Through the GeSI organization, AT&T participates in projects and activities centered in GeSI’s three primary focus areas:
- Climate change (e.g., energy efficiency, SMARTer 2020, ICT key performance indicators)
- Supply chain (e.g., conflict minerals)
- Human rights
AT&T is a member of ATIS, the North American telecommunications standards development organization. AT&T initiated the creation of the Telecommunications Energy Efficiency (TEE) committee, which developed a methodology for measuring and reporting the energy efficiency of telecommunications equipment and radio base stations. The TEE has developed and published individual standards for servers, transport, routers and Ethernet switch products, and has issued a technical report for measuring facility energy efficiency. AT&T has incorporated many of these energy efficiency reporting requirements into our network equipment standards. We are working with our major network suppliers to establish goals to improve the efficiencies of next-generation network equipment using the Telecommunications Energy Efficiency Ratio (TEER) metric. We are already seeing results collaborating with strategic network suppliers with TEER baselines and goals in our agreements.
AT&T is a member of BlueGreen Alliance (BGA), an organization that brings together the nation’s largest unions and environmental organizations. BGA actively promotes steps for building a cleaner, fairer and more competitive American economy.
BGA advocates the growth in the number and quality of jobs in the clean economy by “expanding a broad range of industries, including renewable energy, energy efficiency, the substitution of safer, cleaner chemicals, modern transportation systems and advanced vehicle technology, domestic manufacturing, high-speed Internet and a smart, efficient electrical grid, green schools and other public buildings, improving our nation’s water infrastructure, recycling, and sustainable agriculture.”10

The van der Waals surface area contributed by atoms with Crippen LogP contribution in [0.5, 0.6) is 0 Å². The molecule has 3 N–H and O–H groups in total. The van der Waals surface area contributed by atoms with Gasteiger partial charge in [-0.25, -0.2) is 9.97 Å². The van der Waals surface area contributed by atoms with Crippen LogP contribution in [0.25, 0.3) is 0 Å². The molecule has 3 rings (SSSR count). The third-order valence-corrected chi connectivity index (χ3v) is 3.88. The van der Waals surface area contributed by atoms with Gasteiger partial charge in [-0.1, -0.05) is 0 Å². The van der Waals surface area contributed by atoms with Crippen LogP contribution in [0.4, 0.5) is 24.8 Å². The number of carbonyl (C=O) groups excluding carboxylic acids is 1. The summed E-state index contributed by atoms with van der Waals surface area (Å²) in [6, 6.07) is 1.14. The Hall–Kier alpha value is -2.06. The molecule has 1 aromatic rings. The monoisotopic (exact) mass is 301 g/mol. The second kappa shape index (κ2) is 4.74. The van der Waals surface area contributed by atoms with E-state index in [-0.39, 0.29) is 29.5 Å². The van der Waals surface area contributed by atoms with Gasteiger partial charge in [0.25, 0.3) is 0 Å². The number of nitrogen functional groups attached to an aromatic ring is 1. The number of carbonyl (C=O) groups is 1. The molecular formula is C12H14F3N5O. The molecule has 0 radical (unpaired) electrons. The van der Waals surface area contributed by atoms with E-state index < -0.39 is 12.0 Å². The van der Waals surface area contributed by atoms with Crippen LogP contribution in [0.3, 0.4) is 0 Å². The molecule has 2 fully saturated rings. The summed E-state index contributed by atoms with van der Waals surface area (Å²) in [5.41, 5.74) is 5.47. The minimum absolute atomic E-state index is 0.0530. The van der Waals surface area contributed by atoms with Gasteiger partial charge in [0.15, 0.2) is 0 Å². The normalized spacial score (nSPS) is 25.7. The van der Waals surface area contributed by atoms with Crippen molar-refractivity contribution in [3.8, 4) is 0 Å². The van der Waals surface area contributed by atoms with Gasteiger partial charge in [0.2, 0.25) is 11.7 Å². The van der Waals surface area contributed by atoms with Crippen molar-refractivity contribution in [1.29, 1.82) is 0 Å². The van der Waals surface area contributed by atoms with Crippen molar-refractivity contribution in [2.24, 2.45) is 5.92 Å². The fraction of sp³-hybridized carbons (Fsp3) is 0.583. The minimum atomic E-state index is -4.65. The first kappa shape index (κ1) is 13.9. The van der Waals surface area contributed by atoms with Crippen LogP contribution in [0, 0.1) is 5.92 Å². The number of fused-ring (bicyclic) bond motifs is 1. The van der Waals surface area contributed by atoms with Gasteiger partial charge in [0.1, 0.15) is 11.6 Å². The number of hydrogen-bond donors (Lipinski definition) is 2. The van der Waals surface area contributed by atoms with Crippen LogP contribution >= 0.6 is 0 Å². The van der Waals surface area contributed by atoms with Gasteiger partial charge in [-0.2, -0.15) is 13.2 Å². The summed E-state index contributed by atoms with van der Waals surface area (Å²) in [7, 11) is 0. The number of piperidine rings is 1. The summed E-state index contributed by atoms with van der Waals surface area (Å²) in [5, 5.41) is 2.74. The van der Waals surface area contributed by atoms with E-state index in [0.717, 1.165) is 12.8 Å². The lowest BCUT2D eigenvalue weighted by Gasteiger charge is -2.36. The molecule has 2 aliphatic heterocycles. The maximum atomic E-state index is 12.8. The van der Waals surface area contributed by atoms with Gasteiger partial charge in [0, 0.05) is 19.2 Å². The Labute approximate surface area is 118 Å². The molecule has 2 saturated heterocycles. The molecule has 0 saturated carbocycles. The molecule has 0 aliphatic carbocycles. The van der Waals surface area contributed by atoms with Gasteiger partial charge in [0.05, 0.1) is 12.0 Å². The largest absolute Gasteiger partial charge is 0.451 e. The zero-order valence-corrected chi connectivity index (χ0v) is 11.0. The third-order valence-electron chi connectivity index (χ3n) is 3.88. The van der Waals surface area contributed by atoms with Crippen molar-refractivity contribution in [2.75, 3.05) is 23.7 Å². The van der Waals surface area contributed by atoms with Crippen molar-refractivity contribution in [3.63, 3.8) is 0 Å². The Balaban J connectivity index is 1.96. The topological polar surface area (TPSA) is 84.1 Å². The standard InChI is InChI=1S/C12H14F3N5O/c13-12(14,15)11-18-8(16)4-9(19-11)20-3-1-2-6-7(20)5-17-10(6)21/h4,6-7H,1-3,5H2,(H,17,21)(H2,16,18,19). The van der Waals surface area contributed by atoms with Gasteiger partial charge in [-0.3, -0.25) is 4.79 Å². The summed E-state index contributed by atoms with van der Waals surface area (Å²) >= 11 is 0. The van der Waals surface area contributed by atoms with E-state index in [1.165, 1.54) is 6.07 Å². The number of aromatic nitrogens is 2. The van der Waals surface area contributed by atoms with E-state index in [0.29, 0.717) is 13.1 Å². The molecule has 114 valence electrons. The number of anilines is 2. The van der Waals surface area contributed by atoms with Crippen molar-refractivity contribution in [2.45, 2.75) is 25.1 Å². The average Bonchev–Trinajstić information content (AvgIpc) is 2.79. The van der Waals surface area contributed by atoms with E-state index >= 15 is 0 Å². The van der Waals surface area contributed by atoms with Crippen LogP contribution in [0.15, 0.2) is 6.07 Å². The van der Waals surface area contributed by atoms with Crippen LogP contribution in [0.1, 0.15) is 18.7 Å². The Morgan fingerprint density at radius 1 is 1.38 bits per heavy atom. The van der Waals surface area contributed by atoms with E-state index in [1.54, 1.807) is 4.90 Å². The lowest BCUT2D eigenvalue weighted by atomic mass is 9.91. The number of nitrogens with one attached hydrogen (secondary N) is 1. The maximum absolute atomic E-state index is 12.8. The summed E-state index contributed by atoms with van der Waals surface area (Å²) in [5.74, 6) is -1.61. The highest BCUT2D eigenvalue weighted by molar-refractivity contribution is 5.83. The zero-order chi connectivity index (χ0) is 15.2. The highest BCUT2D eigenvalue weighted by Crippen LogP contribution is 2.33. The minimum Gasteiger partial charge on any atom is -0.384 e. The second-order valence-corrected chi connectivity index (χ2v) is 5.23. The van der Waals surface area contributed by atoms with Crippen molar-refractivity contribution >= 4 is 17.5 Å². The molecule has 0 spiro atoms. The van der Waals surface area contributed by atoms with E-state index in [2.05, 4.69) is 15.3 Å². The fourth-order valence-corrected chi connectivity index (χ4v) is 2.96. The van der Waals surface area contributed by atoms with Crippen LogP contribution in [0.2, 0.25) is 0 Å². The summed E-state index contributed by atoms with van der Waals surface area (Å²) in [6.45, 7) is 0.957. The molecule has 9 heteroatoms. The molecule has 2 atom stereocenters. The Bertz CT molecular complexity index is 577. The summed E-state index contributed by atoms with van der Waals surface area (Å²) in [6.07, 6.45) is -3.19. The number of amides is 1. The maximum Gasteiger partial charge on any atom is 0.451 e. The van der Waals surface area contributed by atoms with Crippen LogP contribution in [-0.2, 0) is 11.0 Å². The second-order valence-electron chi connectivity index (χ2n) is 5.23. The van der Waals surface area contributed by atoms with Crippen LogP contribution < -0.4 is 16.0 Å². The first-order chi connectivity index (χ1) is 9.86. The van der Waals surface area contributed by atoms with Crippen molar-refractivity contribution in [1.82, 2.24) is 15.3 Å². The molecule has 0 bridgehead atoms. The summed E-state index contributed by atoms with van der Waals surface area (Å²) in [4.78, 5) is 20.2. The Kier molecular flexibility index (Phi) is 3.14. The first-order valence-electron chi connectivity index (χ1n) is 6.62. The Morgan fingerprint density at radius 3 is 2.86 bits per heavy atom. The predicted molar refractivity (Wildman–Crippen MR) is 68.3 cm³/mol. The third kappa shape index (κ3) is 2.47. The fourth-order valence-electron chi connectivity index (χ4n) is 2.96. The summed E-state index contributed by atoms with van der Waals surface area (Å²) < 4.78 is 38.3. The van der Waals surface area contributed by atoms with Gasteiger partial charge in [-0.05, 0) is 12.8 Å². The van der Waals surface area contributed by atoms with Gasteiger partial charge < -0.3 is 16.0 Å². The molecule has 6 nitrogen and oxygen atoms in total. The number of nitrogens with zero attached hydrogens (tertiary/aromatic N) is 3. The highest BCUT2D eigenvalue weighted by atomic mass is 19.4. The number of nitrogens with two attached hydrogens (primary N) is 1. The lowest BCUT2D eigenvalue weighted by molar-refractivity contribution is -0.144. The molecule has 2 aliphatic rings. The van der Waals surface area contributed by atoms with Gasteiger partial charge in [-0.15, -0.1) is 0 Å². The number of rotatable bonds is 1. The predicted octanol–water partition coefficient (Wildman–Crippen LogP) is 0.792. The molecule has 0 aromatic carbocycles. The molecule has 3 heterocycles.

AT&T is a member of BRT’s Energy and Environment committee. The committee oversees issues including energy efficiency, energy generation, transmission and distribution, renewable energy, climate change and sustainability. The committee believes that “access to reliable, affordable energy undergirds U.S. national and economic security, and a clean, healthy environment is essential for economic prosperity now and for future generations.” Business Roundtable supports policies that “capitalize on America’s strengths in technology and energy diversity to maximize U.S. energy options and preserve environmental quality,” and states that “the business community has a special obligation to step forward and help build an environmentally and economically sustainable future.”11
CDP is an international, not-for-profit organization providing the only global system for companies and cities to measure, disclose, manage and share vital environmental information. AT&T reports annually to CDP and has collaborated with the group to examine the environmental and economic benefits of technology, including telepresence and cloud computing.
The Carbon War Room is an international think tank that works to accelerate the adoption of business solutions that reduce carbon emissions on a gigaton scale and advance the low-carbon economy. AT&T has worked with the CWR to explore the environmental and economic benefits of M2M communications technology.